Fifth, because of biotech crops, the world has benefited from a reduction in pesticide use. In the state-by-state study, Impacts on U.S, Agriculture of Biotechnology-Derived Crops Planted in 2003, conducted by the National Center for Food and Agriculture Policy, they evaluated biotechnology's impact on two of California's commodities - corn and cotton. The study concluded that the biotech varieties increased the state's food and fiber production by more than 10 million pounds, improved farm income by nearly $33 million and reduced pesticide use by 776,000 pounds annually. At a genetically modified foods debate at U.C. Davis in October 2004, Professor Rick Rousch, Director of the Statewide Integrated Pest Management Program, cited studies that found pesticide poisonings among Chinese cotton workers have dropped by 75 percent, and insect resistant corn reduced the fungal toxins on insect-damaged corn in Africa where toxins are the likely culprit behind a high incidence of throat cancer and liver problems. Rousch also cited a 2001 European Union report that reviewed $65 million in research by some 400 research groups showing no new risks to human health or the environment compared to conventional plant breeding; and, in fact, that more precise technology and greater scrutiny probably made genetically modified (GM) crops safer than conventional ones. Plant biotechnology provides new options for Integrated Pest Management (IPM) programs, reduces the overall use of pesticides and enables soil-conserving management practices.
Sadly, the ideology behind many organic supporters is not backed by sound science, or even a love for the land. Many biotech foes oppose the industrialization of the agricultural industry, yet few have actually farmed or have a true understanding of agriculture other than a trip to the grocery store. An all orgranic world is neither "sustainable" nor an efficient use of the land. Organic farming is less efficient and certified organic produce is more expensive than traditionally farmed produce. By comparison, traditional or conventional farmers incorporate many technologies into their cultural practices to achieve sustainable agricultural that is often rejected by many organic farmers.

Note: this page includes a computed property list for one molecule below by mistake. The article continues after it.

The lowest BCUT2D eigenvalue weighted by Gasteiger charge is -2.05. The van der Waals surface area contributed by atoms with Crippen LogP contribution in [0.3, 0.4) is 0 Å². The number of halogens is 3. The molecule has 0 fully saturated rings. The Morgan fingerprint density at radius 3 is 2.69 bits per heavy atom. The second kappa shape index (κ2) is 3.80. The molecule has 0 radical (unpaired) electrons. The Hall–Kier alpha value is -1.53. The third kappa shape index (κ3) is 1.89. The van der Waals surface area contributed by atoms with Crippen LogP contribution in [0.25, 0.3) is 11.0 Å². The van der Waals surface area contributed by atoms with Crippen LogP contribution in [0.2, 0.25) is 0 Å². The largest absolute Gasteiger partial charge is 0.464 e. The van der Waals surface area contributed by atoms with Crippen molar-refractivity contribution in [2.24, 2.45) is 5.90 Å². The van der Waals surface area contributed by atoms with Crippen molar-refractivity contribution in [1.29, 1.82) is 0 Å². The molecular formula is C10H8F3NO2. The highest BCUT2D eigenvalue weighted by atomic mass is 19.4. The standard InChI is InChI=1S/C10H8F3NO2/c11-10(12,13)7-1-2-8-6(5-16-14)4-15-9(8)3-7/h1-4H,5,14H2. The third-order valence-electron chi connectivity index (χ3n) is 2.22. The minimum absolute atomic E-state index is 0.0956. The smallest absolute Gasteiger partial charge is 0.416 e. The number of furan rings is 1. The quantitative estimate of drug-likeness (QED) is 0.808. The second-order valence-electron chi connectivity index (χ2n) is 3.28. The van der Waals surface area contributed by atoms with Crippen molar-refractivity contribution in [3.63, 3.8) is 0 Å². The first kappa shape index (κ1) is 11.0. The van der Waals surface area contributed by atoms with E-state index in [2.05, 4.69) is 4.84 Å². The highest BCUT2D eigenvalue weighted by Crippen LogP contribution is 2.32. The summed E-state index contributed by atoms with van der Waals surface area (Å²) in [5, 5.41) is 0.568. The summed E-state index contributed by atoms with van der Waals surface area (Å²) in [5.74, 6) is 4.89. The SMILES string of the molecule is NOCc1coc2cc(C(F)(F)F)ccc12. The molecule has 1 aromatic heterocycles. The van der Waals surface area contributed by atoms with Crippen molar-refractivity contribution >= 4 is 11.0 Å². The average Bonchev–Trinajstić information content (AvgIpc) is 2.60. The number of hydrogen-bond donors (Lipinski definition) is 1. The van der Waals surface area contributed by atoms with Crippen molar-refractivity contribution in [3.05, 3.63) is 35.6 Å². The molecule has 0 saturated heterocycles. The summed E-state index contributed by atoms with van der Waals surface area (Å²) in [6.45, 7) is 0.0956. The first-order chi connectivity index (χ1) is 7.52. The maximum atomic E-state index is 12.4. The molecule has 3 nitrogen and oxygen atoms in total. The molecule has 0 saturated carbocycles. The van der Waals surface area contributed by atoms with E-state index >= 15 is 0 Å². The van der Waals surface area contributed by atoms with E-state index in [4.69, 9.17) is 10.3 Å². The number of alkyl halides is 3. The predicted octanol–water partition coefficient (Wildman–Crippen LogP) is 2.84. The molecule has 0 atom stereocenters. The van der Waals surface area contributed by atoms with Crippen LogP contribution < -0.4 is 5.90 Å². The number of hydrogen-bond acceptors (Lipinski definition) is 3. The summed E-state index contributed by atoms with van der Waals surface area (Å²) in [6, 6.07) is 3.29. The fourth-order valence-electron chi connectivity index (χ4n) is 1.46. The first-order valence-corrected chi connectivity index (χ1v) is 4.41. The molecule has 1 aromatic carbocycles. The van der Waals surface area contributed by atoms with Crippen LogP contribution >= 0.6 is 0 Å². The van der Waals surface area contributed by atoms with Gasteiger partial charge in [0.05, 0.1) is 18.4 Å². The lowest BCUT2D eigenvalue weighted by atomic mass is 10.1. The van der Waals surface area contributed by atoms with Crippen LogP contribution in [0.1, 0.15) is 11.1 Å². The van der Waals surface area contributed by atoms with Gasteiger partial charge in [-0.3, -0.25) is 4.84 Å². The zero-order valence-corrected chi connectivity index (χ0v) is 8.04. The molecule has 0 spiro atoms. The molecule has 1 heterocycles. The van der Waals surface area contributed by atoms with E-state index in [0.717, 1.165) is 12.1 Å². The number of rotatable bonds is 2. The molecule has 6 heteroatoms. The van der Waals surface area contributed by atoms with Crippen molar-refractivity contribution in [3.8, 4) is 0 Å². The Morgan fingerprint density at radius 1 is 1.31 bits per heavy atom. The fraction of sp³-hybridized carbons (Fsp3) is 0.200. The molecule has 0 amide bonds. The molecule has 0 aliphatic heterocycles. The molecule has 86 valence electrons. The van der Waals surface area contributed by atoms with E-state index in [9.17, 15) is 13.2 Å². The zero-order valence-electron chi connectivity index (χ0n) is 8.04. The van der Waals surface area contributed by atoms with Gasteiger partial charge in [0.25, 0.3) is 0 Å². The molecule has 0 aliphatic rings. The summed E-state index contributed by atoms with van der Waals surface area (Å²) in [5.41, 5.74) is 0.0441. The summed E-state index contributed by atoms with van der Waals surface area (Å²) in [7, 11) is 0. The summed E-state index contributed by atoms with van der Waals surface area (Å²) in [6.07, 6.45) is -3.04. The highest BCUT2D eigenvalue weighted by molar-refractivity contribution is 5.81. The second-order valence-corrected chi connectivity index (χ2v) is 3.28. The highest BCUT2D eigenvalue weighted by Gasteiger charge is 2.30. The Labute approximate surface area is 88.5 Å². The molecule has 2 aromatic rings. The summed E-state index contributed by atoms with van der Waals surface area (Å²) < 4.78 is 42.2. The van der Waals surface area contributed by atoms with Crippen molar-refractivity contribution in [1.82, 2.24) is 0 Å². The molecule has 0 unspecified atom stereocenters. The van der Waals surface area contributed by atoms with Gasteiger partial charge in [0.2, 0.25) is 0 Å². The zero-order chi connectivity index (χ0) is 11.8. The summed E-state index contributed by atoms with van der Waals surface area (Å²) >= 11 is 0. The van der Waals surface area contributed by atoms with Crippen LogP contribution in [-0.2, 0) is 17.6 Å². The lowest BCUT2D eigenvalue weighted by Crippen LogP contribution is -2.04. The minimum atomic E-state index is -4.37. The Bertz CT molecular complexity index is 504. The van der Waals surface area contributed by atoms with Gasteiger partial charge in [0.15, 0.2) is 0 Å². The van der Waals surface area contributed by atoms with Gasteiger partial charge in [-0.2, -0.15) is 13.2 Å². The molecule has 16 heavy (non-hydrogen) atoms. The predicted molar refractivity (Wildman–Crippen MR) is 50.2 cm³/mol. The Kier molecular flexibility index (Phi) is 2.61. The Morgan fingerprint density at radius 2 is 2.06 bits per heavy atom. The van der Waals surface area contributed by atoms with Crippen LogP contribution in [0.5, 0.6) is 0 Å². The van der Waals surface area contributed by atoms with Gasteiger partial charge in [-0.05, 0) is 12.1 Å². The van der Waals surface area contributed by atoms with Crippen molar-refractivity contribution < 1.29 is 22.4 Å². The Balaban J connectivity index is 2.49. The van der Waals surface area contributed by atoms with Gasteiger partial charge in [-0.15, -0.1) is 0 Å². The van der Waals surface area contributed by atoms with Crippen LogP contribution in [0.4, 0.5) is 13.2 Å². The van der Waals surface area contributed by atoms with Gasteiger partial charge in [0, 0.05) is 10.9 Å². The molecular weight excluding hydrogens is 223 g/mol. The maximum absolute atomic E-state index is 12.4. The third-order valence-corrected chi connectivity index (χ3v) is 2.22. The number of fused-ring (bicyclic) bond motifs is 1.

Over eight hundred million people-13 % of the world's population- are poor and malnourished. They live on less than a dollar a day and cannot be sure that their fields will yield enough food or that they will earn enough money to buy food. Twenty thousand children die every day from malnutrition and another twenty thousand adults also die from the same thing. Norman Borlaug, Ph.D, a Nobel Peace Prize Laureate and Texas A&M University Professor, believes that biotechnology is a necessary component to feeding the world. "I believe the world will be able to produce the food needed to feed the projected population of about 8.3 billion in the year 2025 but it cannot be attained without permitting the use of technologies now available or without research to further improve and utilize new technologies, including biotechnology and recombinant DNA."